Employee engagement is jargon
About the author
Kevin is a co-founder of PR Academy and editor/co-author of Exploring Internal Communication published by Routledge. Kevin leads the CIPR Internal Communication Diploma course. PhD, MBA, BA Hons, PGCE, FCIPR, CMgr, MCMI.
Employee engagement remains high on the agenda of organisations and according to an article in the Guardian on 22 August 2010:
“Large companies claim that they are doing more than ever before to listen to their staff and improve relationships. “Employee engagement” – the jargon for firms’ efforts to communicate and build good relations with their workforces – is a hot topic in management circles.”
It’s great to see that the “Engaging for Success” report completed for government in 2009 is making an impact, though co-author, Nita Clarke, also says that “It’s amazing how little attention the investment community pays to the fact that employee engagement has a real impact on medium- and long-term company performance.”
I’m currently researching internal communication and employee engagement measurement and what I’m finding is that the term “employee engagement” itself is problematic. Whether it is jargon or not is a moot point; it is certainly banded around a lot but means different things to different people.
Two schools of thought are emerging in the academic world. One is focused on work engagement, or immersion in work through “vigor, dedication and absorption”. This has led to the development of the Utrecht Work Engagement Scale by academics Schaufeli and Bakker.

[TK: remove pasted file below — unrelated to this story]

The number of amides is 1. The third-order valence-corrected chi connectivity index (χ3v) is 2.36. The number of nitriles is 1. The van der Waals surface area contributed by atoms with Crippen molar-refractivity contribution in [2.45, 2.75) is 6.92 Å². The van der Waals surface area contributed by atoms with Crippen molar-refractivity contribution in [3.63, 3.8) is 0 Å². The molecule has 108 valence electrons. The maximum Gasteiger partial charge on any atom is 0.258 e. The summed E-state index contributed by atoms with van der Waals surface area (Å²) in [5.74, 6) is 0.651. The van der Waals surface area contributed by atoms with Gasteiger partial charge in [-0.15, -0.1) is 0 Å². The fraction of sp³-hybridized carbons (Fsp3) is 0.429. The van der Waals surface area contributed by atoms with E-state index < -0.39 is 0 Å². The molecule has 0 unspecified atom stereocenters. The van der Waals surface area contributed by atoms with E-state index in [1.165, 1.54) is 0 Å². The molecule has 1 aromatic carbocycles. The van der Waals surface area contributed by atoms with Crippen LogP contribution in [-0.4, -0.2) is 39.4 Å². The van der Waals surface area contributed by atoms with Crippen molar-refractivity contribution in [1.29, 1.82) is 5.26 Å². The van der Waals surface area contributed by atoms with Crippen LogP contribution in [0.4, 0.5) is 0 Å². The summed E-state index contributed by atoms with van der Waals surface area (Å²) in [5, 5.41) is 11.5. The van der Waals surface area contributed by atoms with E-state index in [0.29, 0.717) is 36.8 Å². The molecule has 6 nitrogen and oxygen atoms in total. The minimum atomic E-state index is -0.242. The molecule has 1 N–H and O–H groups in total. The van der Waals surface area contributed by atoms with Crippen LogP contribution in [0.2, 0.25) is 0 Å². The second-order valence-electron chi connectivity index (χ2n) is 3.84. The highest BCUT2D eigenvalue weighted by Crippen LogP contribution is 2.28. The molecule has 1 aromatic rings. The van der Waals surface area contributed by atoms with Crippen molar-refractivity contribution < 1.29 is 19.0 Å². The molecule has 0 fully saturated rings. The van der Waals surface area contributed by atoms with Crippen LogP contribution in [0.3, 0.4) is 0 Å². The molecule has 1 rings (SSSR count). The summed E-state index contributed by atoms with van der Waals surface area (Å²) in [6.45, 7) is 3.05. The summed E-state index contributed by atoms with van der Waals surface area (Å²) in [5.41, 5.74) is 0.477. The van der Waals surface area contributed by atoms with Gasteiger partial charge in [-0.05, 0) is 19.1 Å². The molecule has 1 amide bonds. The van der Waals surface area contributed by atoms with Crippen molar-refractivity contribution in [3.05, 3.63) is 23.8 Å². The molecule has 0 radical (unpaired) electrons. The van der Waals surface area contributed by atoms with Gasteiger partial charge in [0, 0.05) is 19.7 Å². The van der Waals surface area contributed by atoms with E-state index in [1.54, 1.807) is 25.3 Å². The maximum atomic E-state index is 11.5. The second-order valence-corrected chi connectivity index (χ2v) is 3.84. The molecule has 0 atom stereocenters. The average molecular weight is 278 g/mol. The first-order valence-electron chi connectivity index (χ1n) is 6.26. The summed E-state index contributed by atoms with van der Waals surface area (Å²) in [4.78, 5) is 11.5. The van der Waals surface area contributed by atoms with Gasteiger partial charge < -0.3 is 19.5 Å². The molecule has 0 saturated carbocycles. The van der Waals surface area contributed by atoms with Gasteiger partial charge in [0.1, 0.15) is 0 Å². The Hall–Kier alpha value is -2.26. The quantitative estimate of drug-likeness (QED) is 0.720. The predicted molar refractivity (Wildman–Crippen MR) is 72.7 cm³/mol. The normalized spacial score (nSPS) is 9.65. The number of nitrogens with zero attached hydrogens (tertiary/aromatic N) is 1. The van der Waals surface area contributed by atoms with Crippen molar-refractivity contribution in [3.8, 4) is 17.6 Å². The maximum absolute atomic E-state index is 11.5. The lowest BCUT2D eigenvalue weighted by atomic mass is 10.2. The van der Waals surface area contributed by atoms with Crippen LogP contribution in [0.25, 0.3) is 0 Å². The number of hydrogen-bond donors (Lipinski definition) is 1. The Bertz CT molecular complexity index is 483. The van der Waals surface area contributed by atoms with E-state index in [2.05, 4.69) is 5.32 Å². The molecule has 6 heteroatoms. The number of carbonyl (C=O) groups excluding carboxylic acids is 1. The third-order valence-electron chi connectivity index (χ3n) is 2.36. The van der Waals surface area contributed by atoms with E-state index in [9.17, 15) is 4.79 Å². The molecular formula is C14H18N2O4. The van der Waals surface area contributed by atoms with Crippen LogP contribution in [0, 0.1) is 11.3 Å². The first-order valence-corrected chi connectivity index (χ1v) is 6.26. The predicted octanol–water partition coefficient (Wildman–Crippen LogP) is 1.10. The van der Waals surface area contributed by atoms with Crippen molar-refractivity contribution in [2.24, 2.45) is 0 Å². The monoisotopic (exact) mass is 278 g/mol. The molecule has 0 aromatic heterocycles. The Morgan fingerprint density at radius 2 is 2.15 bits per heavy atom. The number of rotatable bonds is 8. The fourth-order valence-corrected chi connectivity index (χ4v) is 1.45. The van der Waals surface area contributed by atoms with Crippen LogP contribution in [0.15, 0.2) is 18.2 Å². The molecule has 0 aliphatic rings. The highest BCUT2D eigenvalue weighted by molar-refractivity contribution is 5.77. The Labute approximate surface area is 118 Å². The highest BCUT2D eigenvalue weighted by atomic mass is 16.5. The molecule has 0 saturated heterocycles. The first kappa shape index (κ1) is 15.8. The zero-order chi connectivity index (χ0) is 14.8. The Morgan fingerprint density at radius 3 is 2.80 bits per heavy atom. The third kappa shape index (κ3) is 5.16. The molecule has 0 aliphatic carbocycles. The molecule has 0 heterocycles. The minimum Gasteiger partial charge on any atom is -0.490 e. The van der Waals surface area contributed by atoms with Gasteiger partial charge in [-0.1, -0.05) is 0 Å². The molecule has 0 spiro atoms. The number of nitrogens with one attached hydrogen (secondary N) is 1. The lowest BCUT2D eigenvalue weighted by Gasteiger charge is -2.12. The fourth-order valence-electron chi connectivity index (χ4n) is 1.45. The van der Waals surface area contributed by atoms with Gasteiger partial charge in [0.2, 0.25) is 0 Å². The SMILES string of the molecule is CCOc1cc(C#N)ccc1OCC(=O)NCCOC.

Other academics, such as Macey and Schneider in the US point to wider, organisational identification factors. It is this approach that is more interesting to internal communicators as it is where our work can add most value to employee engagement. It is interesting to see that this is also closer to the common understanding of “communicating and building good relations” used in the Guardian article.
In the meantime, comparing levels of engagement is not very constructive. Firstly, the questions may differ according to the understanding of engagement or the consultancy used. Secondly, a figure of 80 per cent at one company (for example Molson Coors), impressive as it is, cannot easily be compared with any other organisation as the situation will always be different, depending on the sector, the culture and the level of change the organisation is going through.
Macey and Scheider claim that most current attempts to measure engagement get the construct wrong, so perhaps it is time for a new approach?